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History of
The Reformed Church of Shawangunk

The Reformed Church of Shawangunk a congregation of the Reformed Church in America, the oldest Protestant denomination in America, with continuous ministry since 1628.

The earliest evidence of the existence of our congregation is in the records of the Old Dutch Church in Kingston, under the date of October 21, 1736, when Rev George W. Mancius baptized five children at “Schavegonk”. From this early date the Dutch, French-Huguenot and German settlers in this area began to look to the Kingston Church for pastoral care, because there was no formally organized congregation here at Shawangunk.

Nevertheless, in 1751, Isaac Hasbrouck purchased a six-acre site for a future church. Our parsonage was completed in 1751, and a Subscription List to finance a church edifice was drawn up. The 86 signers pledged 692.15.6 pounds in money and labor, and work on our present stone structure commenced in 1752, with the sale of pews in the completed church being held on December 26, 1755. According to tradition, the workmen were forced to construct a log stockade around the site to protect themselves from hostile Indians while the work proceeded.

Meanwhile the pioneer settlers had joined with the New Paltz Church to obtain the services of our first Pastor. Rev. Barent Vrooman. He began his work here in 1753, but remained only one year. On October 10, 1753, 23 members of the Kingston church were dismissed to create our formal organization as a congregation here at Shawangunk.

Our second pastor, Rev. Johannes Goetschius, served from 1760 until his death in 1771. He was buried beneath the pulpit, under the floor of the church. At that time the pulpit hung between the two windows on the north wall. The timber, which supported it, was discovered in 1968 and has been marked with a plaque in memory of Rev Gcetschius, and another early pastor, Rev. Henry Polhemus. who rests beside him. Our churchyard has tombstones from 1752, including those of 43 of at least 143 men in the congregation who fought in the Revolution War.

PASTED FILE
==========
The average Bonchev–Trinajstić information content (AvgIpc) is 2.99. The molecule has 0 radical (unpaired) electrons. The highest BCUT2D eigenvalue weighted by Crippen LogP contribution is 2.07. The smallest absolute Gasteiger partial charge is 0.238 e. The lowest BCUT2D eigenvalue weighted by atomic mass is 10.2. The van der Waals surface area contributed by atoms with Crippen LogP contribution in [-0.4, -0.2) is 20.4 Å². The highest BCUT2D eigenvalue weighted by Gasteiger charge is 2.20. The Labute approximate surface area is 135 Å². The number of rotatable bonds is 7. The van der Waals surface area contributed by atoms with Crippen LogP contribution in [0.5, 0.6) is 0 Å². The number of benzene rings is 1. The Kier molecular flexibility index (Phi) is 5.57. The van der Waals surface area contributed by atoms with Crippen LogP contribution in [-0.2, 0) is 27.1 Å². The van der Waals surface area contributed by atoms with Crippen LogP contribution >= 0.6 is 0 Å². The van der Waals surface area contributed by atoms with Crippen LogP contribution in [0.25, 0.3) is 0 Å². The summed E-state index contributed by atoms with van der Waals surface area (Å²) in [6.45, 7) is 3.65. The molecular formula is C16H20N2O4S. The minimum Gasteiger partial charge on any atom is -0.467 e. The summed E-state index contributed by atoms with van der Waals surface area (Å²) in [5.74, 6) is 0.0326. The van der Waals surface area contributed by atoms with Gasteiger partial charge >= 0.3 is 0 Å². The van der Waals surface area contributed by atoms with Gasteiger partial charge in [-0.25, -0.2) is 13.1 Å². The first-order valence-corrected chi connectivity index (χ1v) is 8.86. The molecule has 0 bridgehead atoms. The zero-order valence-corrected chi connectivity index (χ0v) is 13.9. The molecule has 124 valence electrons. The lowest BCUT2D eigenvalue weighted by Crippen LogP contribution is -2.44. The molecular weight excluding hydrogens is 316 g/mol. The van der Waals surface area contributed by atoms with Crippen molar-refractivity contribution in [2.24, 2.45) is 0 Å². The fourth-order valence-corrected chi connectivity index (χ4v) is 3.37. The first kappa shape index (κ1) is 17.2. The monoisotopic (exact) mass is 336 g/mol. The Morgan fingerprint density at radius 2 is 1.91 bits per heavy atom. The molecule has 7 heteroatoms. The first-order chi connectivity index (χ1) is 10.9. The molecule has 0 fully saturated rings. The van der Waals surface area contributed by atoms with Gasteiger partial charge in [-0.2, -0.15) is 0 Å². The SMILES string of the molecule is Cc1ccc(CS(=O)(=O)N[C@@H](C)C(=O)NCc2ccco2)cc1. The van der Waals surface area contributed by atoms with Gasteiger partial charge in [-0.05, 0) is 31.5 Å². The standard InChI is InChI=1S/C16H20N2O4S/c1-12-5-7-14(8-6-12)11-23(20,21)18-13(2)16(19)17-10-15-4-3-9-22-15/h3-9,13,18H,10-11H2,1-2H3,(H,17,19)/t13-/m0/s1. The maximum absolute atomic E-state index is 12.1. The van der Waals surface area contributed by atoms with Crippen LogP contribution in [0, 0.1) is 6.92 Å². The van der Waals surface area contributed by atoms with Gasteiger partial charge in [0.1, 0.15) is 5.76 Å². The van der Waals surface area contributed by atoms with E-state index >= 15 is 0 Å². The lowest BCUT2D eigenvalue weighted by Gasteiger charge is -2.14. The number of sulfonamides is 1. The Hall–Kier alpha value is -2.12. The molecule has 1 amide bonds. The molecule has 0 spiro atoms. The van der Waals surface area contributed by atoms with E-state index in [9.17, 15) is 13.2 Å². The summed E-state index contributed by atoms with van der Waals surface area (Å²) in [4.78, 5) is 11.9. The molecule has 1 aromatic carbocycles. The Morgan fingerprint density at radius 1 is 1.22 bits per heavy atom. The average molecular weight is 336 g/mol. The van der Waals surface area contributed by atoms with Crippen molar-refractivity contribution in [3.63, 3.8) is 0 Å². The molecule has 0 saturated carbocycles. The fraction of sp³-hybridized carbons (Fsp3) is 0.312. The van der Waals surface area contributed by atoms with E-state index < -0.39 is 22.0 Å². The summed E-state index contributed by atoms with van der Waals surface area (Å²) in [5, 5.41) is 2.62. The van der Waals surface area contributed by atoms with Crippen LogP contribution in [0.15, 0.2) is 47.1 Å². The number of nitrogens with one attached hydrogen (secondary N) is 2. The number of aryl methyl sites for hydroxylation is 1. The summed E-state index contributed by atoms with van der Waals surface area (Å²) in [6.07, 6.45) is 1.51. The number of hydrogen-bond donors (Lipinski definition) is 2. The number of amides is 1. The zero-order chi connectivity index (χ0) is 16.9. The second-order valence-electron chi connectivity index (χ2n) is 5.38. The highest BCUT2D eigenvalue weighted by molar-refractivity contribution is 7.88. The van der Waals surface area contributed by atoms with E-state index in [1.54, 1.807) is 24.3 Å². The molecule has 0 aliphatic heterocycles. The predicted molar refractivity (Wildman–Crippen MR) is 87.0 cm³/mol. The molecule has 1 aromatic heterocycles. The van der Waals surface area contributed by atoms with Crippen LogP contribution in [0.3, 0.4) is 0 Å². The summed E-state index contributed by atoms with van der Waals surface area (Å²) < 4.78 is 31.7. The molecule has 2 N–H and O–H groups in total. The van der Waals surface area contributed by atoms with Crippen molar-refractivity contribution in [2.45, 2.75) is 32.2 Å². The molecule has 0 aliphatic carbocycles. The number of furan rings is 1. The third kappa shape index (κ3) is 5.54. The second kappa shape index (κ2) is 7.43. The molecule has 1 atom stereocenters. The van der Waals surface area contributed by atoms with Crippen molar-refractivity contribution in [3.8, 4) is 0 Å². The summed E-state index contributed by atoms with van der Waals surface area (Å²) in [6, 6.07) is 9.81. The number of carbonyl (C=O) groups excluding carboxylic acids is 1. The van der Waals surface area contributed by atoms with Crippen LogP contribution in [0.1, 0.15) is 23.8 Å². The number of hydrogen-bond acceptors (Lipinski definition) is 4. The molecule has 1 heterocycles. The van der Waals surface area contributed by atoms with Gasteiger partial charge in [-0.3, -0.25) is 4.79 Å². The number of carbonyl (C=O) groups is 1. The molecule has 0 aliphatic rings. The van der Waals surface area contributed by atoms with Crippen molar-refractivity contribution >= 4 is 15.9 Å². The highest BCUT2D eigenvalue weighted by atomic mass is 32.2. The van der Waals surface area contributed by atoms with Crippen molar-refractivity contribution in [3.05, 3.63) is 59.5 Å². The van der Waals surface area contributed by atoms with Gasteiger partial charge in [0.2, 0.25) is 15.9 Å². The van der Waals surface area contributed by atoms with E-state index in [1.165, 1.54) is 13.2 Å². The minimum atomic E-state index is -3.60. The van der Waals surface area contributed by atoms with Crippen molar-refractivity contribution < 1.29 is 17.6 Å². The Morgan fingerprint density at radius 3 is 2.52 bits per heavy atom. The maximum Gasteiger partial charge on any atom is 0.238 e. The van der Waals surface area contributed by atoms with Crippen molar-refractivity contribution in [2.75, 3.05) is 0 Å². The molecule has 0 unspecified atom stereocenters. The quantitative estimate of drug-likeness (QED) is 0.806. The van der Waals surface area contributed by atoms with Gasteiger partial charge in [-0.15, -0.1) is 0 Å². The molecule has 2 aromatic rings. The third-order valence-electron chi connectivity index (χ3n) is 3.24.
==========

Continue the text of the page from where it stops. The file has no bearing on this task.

During the years 1794-1797 our church building underwent a series of modifications. The west windows were converted into doors to be used as the main entrance, and the pulpit moved to the east wall, the pews were then turned to face it. The present galleries (never used for slaves) were then constructed, together with the unique exterior staircase.
At the same time the 1 1/2 story parsonage was converted into a full 2-story dwelling. During 1833 and 1834 further work was done, and the 5 pillared portico was built to protect the stairs. The original entrance on the south wall was then closed in 1881. Our colonial-style pulpit and choir lofts were added in 1961.

The church hall, which was built in 1916, was enlarged in 1958 to provide a modern kitchen and bathroom wing, another addition was added in 1990 for much needed space.

In the course of our long history, this congregation has been the source of five other Reformed congregations in this area. New Hurley 1770, New Prospect 1815, Guilford 1833 - 1930, Wallkill 1869 and Gardiner 1890.

Two of our pastors have served as presidents of the Reformed Church. Rev. Ryniew Van Nest 1787 and Rev. Charles Scott 1875. By far our most illustrious pastor, he was called from here to serve Hope College, Holland, Michigan, as Professor from 1866-1877 and eventually President from 1881-1892 He is buried in our cemetery. A son of our church, Rev. John Van Vleck, was an early principle 1855-1859 of Holland academy, the forerunner of Hope College. Another early pastor, Rev. Abraham Wilson, became the founding pastor of the First Reformed Church established in the west Fairfield Ill in 1837. So our little church, in the valley of Shawangunk, has contributed much to the development of the Reformed Church of America.

Our church overlooks the beautiful Shawangunk Mountains. These mountains are known nationwide as the perfect spot for mountain climbing. In the fall the leaves are so beautiful that traffic is often backed up because of people from all over coming to enjoy the magnificent colors and views. We have a breathtaking view of them and it surely acknowledges one of God's Marvelous Works.

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